Former President Akbar Hashemi Rafsanjani, a moderate who backed Mousavi’s election campaign, said many Iranians had doubts about the official result of the June 12 vote.

“I hope with this sermon we can pass through this period of hardships that can be called a crisis,” said the influential cleric, leading prayers for the first time since the poll.

Live state radio broadcasts of Friday prayers at Tehran University, with a dual religious and political sermon delivered by a top cleric, have been a staple of revolutionary Iran.

Rafsanjani did not go as far as Mousavi and reformist candidate Mehdi Karoubi in denouncing the conduct of the vote, but his remarks still posed a clear challenge to Supreme Leader Ayatollah Ali Khamenei, who has upheld the election result and accused foreign powers of fomenting the unrest.

Karoubi was physically beaten at the prayers, the state news agency IRNA quoted Tehran’s governor Morteza Tamaddon as saying, blaming the beating on “the elements behind this suspicious event”.


Some hardline clerics support Ahmadinejad, but other senior Shi’ite prelates, including Grand Ayatollahs Yusof Saanei and Hossein Ali Montazeri, have criticised the authorities.

In the streets outside Tehran University, police used teargas and batons to disperse Mousavi supporters who had flocked to the prayers. At least 15 people were arrested, a witness said.

Mousavi, prime minister in the 1980s, attended the ceremony in his first official public appearance since the presidential vote, which he says was rigged. The authorities deny any fraud.

Rafsanjani, who heads the Assembly of Experts — a powerful body that can in theory dismiss the supreme leader — attacked the way authorities had handled the poll and its aftermath.

“When people are not in the scene and their votes are not there, that government is not Islamic,” he said, referring to opposition charges of vote-rigging. “Today is a bitter day.”

Rafsanjani said it was vital to restore voters’ faith in the system. “That trust cannot be brought back in a day or a night … We have all been harmed,” he added, calling for unity.

He criticised the Guardian Council, a clerical body which vets candidates and considers election complaints, for failing to do its job even though it was given five extra days to make its assessment. The council has denied any irregularities.

Using harsh language against the use of security forces to quell protests, Rafsanjani, who was a close aide to Iran’s late revolutionary founder Ayatollah Ruhollah Khomeini, said:

“We knew what Imam Khomeini wanted. He didn’t want the use of terror or arms, even in fights (for the revolution).”

The election stirred the most striking display of internal unrest in Iran, the world’s fifth biggest oil exporter, since the 1979 revolution and exposed deep rifts in its ruling elite.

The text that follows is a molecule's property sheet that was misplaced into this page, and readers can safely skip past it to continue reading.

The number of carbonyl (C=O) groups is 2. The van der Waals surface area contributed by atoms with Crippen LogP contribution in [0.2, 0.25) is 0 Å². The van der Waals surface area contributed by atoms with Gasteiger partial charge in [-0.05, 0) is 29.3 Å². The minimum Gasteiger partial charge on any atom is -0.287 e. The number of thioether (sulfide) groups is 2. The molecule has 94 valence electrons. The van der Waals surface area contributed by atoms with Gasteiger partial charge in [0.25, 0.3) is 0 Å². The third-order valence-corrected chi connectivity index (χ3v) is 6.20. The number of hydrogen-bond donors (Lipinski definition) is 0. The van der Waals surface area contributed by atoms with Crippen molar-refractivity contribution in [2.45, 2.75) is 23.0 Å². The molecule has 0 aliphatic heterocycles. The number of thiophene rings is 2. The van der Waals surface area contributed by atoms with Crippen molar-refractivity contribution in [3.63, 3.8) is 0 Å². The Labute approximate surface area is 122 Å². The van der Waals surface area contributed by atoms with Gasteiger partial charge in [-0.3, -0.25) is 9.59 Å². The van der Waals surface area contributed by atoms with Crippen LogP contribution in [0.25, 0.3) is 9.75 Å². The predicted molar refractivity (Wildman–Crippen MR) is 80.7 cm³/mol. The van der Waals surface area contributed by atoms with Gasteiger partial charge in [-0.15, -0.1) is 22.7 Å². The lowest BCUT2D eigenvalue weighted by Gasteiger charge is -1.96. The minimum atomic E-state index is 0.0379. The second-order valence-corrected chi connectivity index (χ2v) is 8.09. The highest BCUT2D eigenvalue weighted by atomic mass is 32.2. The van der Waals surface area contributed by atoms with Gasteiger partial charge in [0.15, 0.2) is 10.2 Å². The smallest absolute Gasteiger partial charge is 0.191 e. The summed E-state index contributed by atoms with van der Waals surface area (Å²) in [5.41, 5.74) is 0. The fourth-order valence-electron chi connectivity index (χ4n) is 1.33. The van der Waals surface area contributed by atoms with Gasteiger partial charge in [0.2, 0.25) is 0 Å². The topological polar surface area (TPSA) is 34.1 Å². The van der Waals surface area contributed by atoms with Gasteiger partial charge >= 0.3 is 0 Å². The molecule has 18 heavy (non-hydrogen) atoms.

“If the Islamic and Republican sides of the revolution are not preserved, it means we have forgotten the principles of the revolution,” said Rafsanjani, who was enraged during the election campaign when Ahmadinejad accused him of corruption.

At least 20 people died in post-election violence. Mousavi and the authorities blame each other for the bloodshed. Riot police and religious Basij militia eventually suppressed the street demonstrations, but Mousavi has remained defiant.

Rafsanjani also demanded the immediate release of people detained in the unrest and called for press curbs to be relaxed. Some of his own relatives, including his daughter Faezeh, were arrested briefly for joining pro-Mousavi rallies.

“It is not necessary for us to have a number of people in prisons … we should allow them to return to their families,” he said, in an emotional tone. “It is not necessary to pressure media. We should allow them to work freely within the law.”

Rafsanjani’s robust stance appeared to set him on collision course with Khamenei, who has overtly backed Ahmadinejad in a departure from the supreme leader’s accepted role as a lofty clerical arbiter above the political fray.

The election has further strained ties between Iran and the West, already at odds over Tehran’s nuclear programme. Western powers criticised the crackdown. Iran accused them of meddling.

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Iran opposition leaders call for protesters release


An Iranian protester residing in Japan makes a peace sign with a green band, the symbolic colour of opposition leader Mirhossein Mousavi, in Tokyo June 28, 2009.

Iran opposition leaders call for protesters release

TEHRAN (Reuters) – Iranian opposition leaders urged the authorities to free those detained during post-election protests and criticised the “security state” imposed in Iran, defeated presidential candidate Mirhossein Mousavi’s website said on Tuesday.

“Mehdi Karoubi, Mousavi and (former president Mohammad) Khatami met on Monday and underlined the importance of ending the imposed security state in the country and also the immediate release of detained protesters,” the website reported.

Mousavi and Karoubi, moderate candidates in the June 12 presidential election, have denounced the result of the poll, which saw hardline President Mahmoud Ahmadinejad re-elected.

Iran’s most powerful figure, Supreme Leader Ayatollah Ali Khamenei, has upheld the result.

The opposition leaders also said arrests, which began on June 13, should stop.

“The continuation of arrests and the security state will lead to a more radicalised political atmosphere,” they said, adding that the “wave of arrests should end”.